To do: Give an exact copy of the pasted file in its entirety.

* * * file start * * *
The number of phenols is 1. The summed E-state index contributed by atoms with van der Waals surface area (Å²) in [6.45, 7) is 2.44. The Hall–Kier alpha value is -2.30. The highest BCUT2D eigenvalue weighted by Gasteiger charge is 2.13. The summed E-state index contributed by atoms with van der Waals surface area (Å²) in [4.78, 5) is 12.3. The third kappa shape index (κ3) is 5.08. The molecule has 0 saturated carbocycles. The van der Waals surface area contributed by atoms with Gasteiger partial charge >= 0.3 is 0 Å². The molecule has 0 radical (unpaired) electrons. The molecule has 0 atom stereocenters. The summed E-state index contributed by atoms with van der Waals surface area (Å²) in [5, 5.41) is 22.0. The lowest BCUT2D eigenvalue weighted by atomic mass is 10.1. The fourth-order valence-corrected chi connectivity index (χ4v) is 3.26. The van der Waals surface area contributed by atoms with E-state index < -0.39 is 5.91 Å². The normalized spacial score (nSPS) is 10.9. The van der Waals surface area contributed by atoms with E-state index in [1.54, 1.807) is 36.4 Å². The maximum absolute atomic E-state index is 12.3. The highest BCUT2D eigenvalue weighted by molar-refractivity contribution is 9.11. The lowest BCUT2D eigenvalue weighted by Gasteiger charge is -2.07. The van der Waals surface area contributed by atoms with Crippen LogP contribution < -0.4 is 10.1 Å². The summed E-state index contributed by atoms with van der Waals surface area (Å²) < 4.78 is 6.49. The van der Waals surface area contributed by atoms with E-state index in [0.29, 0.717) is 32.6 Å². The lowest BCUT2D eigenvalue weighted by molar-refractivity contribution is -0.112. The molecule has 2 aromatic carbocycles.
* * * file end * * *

The number of phenols is 1. The summed E-state index contributed by atoms with van der Waals surface area (Å²) in [6.45, 7) is 2.44. The Hall–Kier alpha value is -2.30. The highest BCUT2D eigenvalue weighted by Gasteiger charge is 2.13. The summed E-state index contributed by atoms with van der Waals surface area (Å²) in [4.78, 5) is 12.3. The third kappa shape index (κ3) is 5.08. The molecule has 0 saturated carbocycles. The van der Waals surface area contributed by atoms with Gasteiger partial charge >= 0.3 is 0 Å². The molecule has 0 radical (unpaired) electrons. The molecule has 0 atom stereocenters. The summed E-state index contributed by atoms with van der Waals surface area (Å²) in [5, 5.41) is 22.0. The lowest BCUT2D eigenvalue weighted by atomic mass is 10.1. The fourth-order valence-corrected chi connectivity index (χ4v) is 3.26. The van der Waals surface area contributed by atoms with E-state index < -0.39 is 5.91 Å². The normalized spacial score (nSPS) is 10.9. The van der Waals surface area contributed by atoms with E-state index in [1.54, 1.807) is 36.4 Å². The maximum absolute atomic E-state index is 12.3. The highest BCUT2D eigenvalue weighted by molar-refractivity contribution is 9.11. The lowest BCUT2D eigenvalue weighted by Gasteiger charge is -2.07. The van der Waals surface area contributed by atoms with Crippen LogP contribution < -0.4 is 10.1 Å². The summed E-state index contributed by atoms with van der Waals surface area (Å²) < 4.78 is 6.49. The van der Waals surface area contributed by atoms with E-state index in [0.29, 0.717) is 32.6 Å². The lowest BCUT2D eigenvalue weighted by molar-refractivity contribution is -0.112. The molecule has 2 aromatic carbocycles.